The Western tendency to conflate the two has been a major source of communication problems between the West and the Muslim world since the terrorist attacks of September 11, 2001. At the same time, both Western and Muslim governments must seek to prevent foreign fighter activism, because most al-Qaida operatives begin their careers as war volunteers." Image from article, with caption: Mujahedeen rebels, holy warriors, are shown as they rest high in the mountains in the Kunar province area in Afghanistan in May 1980.
US must 'ramp up' fight on Internet censorship - Shaun Tandon, AFP: "Faced with aggressive public outreach by China, the United States must ramp up its own efforts and do a better job fighting Internet censorship, a Senate committee report says. The Senate Foreign Relations Committee report, which is to be released on Tuesday, said the United States was languishing behind as China increasingly molds public opinion through its cultural institutes and state-run media. The report, a copy of which was obtained by AFP, calls for more US students to be sent to China, a US bid to host the 2020 World Expo, an expansion of the number of American Centers in China and other 'public diplomacy' measures." Report at. See also.
Lugar: U.S. failing to combat Internet censorship by China - Josh Rogin, Foreign Policy: "Though Chinese media has free reign in the United States, BBG organizations such as Voice of America and Radio Free Asia are regularly blocked in China, forcing the stations to broadcast on short wave radio from long distances, Lugar's report said.
Meanwhile, the BBG has not spent about $30 million of the $50 million appropriated to them since 2008 by Congress to fight these efforts. Yet new BBG chairman Walter Isaacson told an audience last October that the U.S. government needed to give the BBG more money to compete with other nationally owned media organizations, including those run by the Chinese government." Lugar image from article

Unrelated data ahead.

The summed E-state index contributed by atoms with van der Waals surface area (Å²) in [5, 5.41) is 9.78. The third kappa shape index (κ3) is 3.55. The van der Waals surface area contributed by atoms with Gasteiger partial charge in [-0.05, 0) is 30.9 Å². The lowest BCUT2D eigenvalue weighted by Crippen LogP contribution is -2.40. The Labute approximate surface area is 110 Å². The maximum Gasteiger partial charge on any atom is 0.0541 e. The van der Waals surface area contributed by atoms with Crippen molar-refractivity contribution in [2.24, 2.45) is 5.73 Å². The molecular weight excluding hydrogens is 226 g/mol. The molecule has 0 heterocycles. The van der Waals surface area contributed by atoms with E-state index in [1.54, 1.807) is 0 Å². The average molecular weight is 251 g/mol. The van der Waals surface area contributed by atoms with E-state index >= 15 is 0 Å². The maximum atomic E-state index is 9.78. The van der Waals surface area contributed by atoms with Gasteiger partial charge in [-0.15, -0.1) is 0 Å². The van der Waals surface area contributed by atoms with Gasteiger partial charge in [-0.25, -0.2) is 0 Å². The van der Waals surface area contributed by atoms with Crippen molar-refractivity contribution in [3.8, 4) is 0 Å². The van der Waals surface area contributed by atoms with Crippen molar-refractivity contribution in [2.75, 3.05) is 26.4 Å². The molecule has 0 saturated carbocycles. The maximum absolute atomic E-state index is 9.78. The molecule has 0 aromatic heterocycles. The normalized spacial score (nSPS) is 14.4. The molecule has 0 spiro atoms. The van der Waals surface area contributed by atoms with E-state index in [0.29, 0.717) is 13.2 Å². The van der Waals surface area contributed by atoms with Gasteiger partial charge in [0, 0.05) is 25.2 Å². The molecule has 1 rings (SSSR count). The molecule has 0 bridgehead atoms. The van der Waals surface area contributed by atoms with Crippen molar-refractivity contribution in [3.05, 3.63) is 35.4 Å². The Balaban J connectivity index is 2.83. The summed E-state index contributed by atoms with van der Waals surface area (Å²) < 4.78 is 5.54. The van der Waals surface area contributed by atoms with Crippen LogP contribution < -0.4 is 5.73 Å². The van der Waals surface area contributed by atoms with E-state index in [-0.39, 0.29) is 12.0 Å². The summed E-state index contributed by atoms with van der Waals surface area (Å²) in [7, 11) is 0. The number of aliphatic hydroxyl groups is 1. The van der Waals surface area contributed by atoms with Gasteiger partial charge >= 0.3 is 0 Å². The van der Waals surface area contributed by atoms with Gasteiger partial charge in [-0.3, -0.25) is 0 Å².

China and American Public Diplomacy: Another US Deficit - Matt Armstrong, MountainRunner.us: "Senator Richard Lugar (R-IN) will publish another major report on public diplomacy shortly. Written by Paul Foldi, senior professional staff on the Senate Foreign Relations Committee, this report focuses on Chinese public diplomacy with the inevitable comparison to U.S. efforts. ... The nearly 80 page report is an expansive inventory of Chinese public diplomacy intended to work around problems as well as foster individual relationships with China and its culture."
Secretary Clinton Celebrates 50 Years of Citizen Diplomacy - Press Release: US State Department, scoop.co.nz: "Secretary of State Hillary Rodham Clinton will join members of the National Council of International Visitors (NCIV) on February 17 at their annual meeting to celebrate their 50-year partnership with the U.S. Department of State. ... Assistant Secretary of State for Educational and Cultural Affairs Ann Stock will kick-off NCIV’s conference earlier in the day at the opening plenary session. Under Secretary of State for Public Diplomacy and Public Affairs Judith A. McHale will then deliver remarks at 12:45 p.m. at a special luncheon for the diplomatic corps. ... The Bureau of Educational and Cultural Affairs’ International Visitors Leadership Program (IVLP) is the Department of State’s premier professional exchange program. The IVLP annually brings approximately 5,000 emerging leaders from around the world to the United States to participate in professional projects with U.S. peers and to gain firsthand experience of American society and culture. The IVLP partners with the NCIV network, which consists of nearly 80,000 American 'citizen diplomats'
who host international visitors in communities across the United States. As part of its 50th anniversary celebration, the NCIV and Department of State have launched the 'Gold Stars' tour, which honors 18 returning international visitors, who were selected based on the significant achievements they made in their countries or local communities. The 'Gold Stars' delegation will return to their original host communities around the U.S. and showcase how their participation in the international exchange program helped shape their work in their home country." Image from
Panjshayr women strengthen communication skills - dvidshub.net: "In a small classroom in the Director of Women’s Affairs office, more than 20 women gathered, mostly teachers, for a two-day communications workshop held in Bazarak District, Panjshayr province, beginning Feb. 8. Mahtab Farid, public diplomacy officer for the U.S. State Department, came to Panjshayr, as she does with many provinces the Regional Command East supports to build capacity for Afghan women. Farid knows the Afghan culture well. She not only has worked in Afghanistan for nearly a year now, but she was also born in Iran."